Biogeographic Regions: pacific ocean (Native )

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Physical Description

Morphology

Physical Description

Galapagos sea lions differ in color depending on sex and whether their coats are wet or dry. The area surrounding the eyes as well as the muzzle of both males and females are lighter in hue than the rest of the body. After being submerged in water, the bull's coat takes on a dark black hue. When dry, the coat is usually dark brown but can range from different shades of brown to gray. Once a bull reaches full maturity, the coat ceases to get any darker, and its back usually turns a light shade of gray. Mature females, adolescent males, and juveniles vary in shade from light brown to tan. Pups experience their initial molt around five months of age, losing the darker coat they were born with.

Galapagos sea lions are sexually dimorphic, with males larger than females. Males tend to have a thicker, stouter neck, shoulders and chest than females, and adult canines are substantially larger and stronger in males. As males grow, their sagittal crest develops more rapidly, leaving a pronounced protrusion on their head. After the male reaches full maturity, the crest ceases to grow, and its forehead becomes steeper due to the pronounced ridge that forms at the back of its eyes. Female Galapagos sea lions have a more elongated, sleek neck and a wider upper body relative to their body size. Females, along with immature sea lions, do not have sagittal crests; their forehead is less defined and adolescents foreheads are almost nonexistent, with virtually a flat head. Galapagos sea lions can weigh between 50 and 250 kg and are often 150 to 250 cm in length.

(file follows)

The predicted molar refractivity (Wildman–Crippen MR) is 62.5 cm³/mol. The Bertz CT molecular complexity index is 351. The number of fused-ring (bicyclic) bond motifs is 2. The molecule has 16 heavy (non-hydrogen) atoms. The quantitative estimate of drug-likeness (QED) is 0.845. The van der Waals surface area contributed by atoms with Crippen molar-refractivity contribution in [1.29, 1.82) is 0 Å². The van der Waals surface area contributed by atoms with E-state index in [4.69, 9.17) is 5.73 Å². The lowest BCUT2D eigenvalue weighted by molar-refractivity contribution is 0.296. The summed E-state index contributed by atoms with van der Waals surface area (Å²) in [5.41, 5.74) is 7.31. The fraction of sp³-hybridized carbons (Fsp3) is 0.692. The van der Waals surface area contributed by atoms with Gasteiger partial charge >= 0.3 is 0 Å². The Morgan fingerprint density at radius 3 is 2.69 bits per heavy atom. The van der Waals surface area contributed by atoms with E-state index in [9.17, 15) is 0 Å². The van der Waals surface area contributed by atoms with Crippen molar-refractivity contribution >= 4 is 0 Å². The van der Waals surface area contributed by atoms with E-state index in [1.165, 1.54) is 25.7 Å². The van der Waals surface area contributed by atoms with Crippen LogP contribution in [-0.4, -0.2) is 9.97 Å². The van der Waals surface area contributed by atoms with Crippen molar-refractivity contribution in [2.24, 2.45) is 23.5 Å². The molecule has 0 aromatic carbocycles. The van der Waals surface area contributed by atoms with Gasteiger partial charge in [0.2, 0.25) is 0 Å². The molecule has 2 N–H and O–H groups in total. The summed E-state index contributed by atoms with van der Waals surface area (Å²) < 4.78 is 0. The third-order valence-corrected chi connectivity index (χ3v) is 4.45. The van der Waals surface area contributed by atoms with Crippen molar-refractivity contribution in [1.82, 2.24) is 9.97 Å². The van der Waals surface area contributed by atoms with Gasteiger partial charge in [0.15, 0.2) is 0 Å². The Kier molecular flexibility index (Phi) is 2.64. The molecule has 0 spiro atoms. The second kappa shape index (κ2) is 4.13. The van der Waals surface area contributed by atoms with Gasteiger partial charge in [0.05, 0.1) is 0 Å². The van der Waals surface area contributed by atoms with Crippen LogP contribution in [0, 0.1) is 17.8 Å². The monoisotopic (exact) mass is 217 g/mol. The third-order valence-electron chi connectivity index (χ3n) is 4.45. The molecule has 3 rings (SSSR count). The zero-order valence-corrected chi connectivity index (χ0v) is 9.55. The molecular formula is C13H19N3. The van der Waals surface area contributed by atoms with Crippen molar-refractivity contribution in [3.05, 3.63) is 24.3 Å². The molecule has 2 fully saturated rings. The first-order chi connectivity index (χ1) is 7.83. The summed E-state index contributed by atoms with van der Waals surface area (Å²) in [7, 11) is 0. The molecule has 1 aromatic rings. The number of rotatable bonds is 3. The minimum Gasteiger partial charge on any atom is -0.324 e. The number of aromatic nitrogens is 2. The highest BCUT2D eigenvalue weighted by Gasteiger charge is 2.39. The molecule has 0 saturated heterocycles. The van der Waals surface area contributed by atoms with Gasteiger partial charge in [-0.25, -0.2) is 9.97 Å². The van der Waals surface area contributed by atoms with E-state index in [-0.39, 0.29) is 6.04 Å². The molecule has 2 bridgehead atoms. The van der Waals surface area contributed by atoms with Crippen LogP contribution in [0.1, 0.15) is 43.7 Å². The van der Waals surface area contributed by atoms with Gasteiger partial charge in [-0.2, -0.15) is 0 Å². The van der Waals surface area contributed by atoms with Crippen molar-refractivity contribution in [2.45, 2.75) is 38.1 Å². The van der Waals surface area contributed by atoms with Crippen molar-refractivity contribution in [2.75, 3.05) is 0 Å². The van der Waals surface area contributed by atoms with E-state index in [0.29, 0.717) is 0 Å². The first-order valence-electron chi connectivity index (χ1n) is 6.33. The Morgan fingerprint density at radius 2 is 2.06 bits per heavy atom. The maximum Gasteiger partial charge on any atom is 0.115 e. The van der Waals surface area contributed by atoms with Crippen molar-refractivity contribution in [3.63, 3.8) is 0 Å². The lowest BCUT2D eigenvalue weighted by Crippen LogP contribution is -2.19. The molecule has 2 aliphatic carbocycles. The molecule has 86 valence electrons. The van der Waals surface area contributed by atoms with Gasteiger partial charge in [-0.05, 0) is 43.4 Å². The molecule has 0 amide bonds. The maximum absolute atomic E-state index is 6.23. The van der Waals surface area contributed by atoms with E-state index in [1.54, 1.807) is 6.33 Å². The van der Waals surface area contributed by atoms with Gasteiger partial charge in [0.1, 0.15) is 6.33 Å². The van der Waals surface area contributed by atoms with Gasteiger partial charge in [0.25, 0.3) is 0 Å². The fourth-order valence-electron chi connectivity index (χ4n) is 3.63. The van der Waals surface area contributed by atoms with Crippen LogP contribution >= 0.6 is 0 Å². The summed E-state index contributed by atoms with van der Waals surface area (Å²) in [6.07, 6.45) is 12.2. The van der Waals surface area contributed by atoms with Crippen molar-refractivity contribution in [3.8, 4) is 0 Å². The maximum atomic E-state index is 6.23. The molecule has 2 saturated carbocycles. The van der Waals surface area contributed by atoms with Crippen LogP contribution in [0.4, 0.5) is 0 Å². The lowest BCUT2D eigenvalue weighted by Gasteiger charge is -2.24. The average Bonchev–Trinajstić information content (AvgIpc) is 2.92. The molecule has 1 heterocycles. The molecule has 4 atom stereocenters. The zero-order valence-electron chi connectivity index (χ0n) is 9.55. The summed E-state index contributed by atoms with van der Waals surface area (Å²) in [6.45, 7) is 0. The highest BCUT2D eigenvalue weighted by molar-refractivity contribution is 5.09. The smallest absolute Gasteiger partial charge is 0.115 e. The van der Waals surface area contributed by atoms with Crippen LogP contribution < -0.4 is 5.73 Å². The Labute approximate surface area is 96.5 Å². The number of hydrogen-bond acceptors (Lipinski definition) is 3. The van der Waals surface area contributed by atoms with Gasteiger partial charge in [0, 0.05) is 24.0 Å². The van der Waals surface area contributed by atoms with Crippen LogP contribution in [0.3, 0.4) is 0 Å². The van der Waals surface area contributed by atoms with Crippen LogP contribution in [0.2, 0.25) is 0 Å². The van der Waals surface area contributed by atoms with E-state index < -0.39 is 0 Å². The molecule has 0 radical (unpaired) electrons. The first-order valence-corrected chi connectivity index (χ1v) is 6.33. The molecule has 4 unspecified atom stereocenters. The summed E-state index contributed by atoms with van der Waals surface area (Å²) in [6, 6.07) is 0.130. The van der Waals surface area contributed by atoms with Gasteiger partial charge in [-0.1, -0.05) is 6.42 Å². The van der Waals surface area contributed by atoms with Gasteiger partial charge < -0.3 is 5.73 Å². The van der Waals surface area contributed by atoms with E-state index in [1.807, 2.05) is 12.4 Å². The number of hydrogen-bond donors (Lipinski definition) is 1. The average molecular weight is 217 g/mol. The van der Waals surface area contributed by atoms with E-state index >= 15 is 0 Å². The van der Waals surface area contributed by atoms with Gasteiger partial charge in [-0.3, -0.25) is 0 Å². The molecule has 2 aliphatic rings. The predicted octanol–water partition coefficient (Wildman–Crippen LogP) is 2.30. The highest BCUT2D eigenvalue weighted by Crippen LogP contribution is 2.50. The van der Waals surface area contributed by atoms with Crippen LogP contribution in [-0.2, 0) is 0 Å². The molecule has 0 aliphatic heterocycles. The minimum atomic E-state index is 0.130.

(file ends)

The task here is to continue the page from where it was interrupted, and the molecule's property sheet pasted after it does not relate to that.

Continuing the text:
Range mass: 50 to 250 kg.

Range length: 150 to 250 mm.

Sexual Dimorphism: male larger; sexes colored or patterned differently; sexes shaped differently

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Ecology

Habitat

Habitat and Ecology

Habitat and Ecology
Galápagos Sea Lions are similar in appearance to California Sea Lions, but differ in size, behavior, and skull morphology. Galápagos Sea Lions are sexually dimorphic, with males growing larger than females and having a suite of several secondary sexual characteristics. The degree of sexual dimorphism appears to be less than in California Sea Lions, although few weights and measurements are available for adults to confirm this suggestion.

There is little information on the lengths and weights attained by Galápagos Sea Lions, but they are said to be somewhat smaller than California Sea Lions. Adult males are estimated to weigh up to 250 kg, but this has not been confirmed through direct study. Adult females caring for pups weigh between 50 and 100 kg. Pups of both sexes are born at approximately six kilograms and weaned at approximately 25-40 kg. Pups are born with a brownish-black lanugo coat that fades to pale brown by three to five months. Pups go through their first moult at around five months of age and emerge with the pelage of adult females and juveniles.

Age of maturity for both sexes is estimated to be about 4-5 years. Females produce one pup each year after a gestation of about 11 months, but may abort (or not produce a pup) while still caring for an older offspring (Trillmich and Wolf 2008). Longevity is estimated to be around 15-24 years but the higher ages are not confirmed (Reijnders et al. 1993).

Galápagos Sea Lions are polygynous and males hold territories both on land and in shallow water near shore that they vociferously and aggressively defend. Male tenure on territories usually lasts from ten days to three months. Males may repeatedly be on territory during the drawn out reproductive period. Most copulations occur in the water.